I had to sign such a document when I briefly took employment with an engineering firm that fulfilled defence sector sub-contracts. No biggie.

Anyway, who wants to know what we were doing, then...?

whistling.gif
 

Cromarty

War Hero
Hollywood Jewish film actors, and there are many of them obviously, will always at some point early in the film have a reason to mention that they are in fact Jewish.

Why? No one else finds a need to mention they are English, Scottish Irish, Welsh, Protestant, Catholic, or Church of Arrsemanistan do they?

Apart from everyone who feels the need to mention they are Italian or Irish. At least the Jews might actually be Jewish unlike the others who have never set foot in Italy or Ireland.
 
Apart from everyone who feels the need to mention they are Italian or Irish. At least the Jews might actually be Jewish unlike the others who have never set foot in Italy or Ireland.
I'm pretty sure that Mel Gibson told the whole fucking world that he's Scottish,

The lying Aussie winger.
 

Cromarty

War Hero
People coming around after a period of unconsciousness doing so rapidly - going from comatose to fully alert in an instant.

This can happen. A colleague of mine was called to check on a person of interest (POI) at a train station. When he approached the POI he was knocked unconscious. About 30 seconds later he was up and after the offender, took him down and cuffed. All caught on CCTV.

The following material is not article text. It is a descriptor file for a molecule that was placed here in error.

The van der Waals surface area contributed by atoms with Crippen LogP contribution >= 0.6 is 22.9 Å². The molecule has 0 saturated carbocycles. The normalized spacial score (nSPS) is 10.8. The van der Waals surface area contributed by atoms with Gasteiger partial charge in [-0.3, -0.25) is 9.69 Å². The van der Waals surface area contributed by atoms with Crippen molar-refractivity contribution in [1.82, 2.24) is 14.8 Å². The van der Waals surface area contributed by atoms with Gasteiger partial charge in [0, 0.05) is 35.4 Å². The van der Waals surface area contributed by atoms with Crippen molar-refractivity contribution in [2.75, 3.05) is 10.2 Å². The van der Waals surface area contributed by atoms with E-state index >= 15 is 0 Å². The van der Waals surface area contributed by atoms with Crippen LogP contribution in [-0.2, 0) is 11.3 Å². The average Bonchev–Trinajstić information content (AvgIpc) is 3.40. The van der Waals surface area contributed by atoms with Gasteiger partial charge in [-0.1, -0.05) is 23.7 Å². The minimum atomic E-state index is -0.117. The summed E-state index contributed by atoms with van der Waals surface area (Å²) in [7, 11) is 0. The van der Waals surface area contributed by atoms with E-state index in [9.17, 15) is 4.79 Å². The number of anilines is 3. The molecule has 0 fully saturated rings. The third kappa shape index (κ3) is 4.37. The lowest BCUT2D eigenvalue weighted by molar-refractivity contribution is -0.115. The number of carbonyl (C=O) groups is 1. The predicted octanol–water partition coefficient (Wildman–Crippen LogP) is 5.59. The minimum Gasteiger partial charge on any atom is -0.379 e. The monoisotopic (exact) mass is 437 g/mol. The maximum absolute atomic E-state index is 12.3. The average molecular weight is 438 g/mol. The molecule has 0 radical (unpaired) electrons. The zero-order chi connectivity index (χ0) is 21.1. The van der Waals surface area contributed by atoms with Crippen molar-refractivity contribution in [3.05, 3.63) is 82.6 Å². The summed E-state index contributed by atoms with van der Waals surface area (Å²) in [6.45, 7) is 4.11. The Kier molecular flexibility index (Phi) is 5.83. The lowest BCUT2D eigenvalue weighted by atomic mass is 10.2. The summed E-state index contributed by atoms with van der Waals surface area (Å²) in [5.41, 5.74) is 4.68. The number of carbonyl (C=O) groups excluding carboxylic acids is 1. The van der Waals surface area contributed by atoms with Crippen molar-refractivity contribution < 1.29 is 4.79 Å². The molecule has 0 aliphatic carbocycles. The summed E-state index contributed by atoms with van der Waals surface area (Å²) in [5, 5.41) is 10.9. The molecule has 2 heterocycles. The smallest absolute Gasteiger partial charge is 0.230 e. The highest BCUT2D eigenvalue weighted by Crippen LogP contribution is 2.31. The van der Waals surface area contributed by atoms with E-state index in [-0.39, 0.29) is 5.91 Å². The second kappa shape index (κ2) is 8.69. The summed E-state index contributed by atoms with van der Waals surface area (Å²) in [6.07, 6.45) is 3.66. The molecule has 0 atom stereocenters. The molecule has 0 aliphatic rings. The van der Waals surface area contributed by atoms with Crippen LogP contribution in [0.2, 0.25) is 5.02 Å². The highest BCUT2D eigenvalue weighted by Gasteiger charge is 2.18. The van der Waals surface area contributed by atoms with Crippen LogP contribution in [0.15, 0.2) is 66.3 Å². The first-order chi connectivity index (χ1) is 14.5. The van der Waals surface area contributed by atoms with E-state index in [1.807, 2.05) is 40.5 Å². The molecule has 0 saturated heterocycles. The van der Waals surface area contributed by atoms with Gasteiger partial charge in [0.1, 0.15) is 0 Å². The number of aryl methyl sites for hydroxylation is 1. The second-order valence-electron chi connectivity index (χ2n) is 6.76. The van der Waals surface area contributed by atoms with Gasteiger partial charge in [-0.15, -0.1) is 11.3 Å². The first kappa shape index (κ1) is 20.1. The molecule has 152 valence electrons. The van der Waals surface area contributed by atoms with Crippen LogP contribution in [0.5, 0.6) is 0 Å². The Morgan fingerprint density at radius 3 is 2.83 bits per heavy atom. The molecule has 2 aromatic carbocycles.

Cromarty

War Hero
What gets me in (mostly American) cop shows is they never wear gloves when searching someone, especially a druggie POS. And it's not just actors, it happens in actual real police shows, Cops, 48 hours, etc.
 

Yokel

LE
This can happen. A colleague of mine was called to check on a person of interest (POI) at a train station. When he approached the POI he was knocked unconscious. About 30 seconds later he was up and after the offender, took him down and cuffed. All caught on CCTV.

Loss of consciousness for less than a minute is not considered a severe injury - merely mild, although devastating complications can follow so keep an eye on them. I am talking about patients supposedly waking straight up and talking, with no confusion; after days or weeks of coma.
 

Cromarty

War Hero
Loss of consciousness for less than a minute is not considered a severe injury - merely mild, although devastating complications can follow so keep an eye on them. I am talking about patients supposedly waking straight up and talking, with no confusion; after days or weeks of coma.